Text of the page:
"Mythic Proportions" Inquiry Unit—Year 8
Myths are both universal and individual representations of a group of people’s beliefs. They are influenced by culture, but all answer the same basic questions regarding human existence. Theatre and mythology are tools often used to help people understand these timeless and immense ideas. In this project, students will research the mutual influence of culture and myth. They will create a “Making of Myths” documentary presentation that will examine and explore similar and differing themes, characters, and plot elements in ancient myths.
You and your friend have just watched a behind-the-scenes feature on the Harry Potter films that compares them to other great mythologies in film and literature like Star Wars and The Lord of The Rings. While discussing with the class one day, your teacher hears this discussion and points out that while there are similarities in plot elements and character types, they both have slightly different overall messages. This is not uncommon in mythological stories. To help you understand this concept, your teacher splits your class into small groups and presents you with the following task: Create your own “Making of Myths” documentary.
To complete this challenge, you will need to research the birth, purpose, and nature of literature, theatre, and mythology in ancient Greece. Focus on how and why stories and performances teach morals, values, and beliefs in this period. Look at the similarities and differences of the mythological creation stories of the Sumer, Babylonian, Egyptian, Greek, and the nationalized Chinese people. Your task is to create a chart to organize common themes, character types, and plot elements that occur, along with subtle differences in each myth.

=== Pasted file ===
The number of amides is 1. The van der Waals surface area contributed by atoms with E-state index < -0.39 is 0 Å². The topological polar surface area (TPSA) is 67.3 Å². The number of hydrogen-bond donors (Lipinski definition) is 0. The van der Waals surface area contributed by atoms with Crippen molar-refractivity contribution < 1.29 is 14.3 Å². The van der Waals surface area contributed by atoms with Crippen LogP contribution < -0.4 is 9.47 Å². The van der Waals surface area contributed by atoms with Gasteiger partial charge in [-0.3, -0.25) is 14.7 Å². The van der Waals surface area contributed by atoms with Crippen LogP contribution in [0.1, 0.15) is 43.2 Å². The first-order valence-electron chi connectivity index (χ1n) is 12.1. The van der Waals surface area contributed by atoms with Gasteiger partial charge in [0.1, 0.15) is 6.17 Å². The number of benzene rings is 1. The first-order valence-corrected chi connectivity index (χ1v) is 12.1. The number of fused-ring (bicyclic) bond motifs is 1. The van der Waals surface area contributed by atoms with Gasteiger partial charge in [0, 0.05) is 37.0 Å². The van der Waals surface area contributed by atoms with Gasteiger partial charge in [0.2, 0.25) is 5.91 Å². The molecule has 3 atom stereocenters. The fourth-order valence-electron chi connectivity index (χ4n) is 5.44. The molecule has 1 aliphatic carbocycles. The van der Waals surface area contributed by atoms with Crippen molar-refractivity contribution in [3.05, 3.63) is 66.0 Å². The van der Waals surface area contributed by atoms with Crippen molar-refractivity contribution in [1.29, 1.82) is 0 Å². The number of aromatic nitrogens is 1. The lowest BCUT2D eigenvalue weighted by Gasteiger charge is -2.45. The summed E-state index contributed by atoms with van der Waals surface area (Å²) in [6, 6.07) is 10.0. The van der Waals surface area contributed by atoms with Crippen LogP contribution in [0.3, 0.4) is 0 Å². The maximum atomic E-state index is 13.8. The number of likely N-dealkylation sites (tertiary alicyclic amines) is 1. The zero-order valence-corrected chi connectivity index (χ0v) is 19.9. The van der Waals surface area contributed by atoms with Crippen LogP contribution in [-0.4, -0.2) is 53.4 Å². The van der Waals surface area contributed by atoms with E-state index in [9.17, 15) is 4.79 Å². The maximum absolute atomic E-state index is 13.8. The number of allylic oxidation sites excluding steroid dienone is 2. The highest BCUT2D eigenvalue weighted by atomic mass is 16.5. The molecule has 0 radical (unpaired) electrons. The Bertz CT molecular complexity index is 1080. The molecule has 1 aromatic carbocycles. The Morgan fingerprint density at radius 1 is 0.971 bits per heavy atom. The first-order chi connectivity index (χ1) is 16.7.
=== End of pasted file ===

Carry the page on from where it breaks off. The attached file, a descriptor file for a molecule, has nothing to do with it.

Give possible cultural reasons as to why these themes, characters, and plot elements were chosen (i.e. the importance of water to Sumerian culture and its prominent placement in its creation myth).
You will then need to write and create a presentation that includes performances of sections of each myth and information as to the structure of the legend, its influences on future tales, and its influence on society. The presentation may include sharing images and text or acting out scenes from different myths, followed by a series of narrative speeches that explain the cultural significance of the story.
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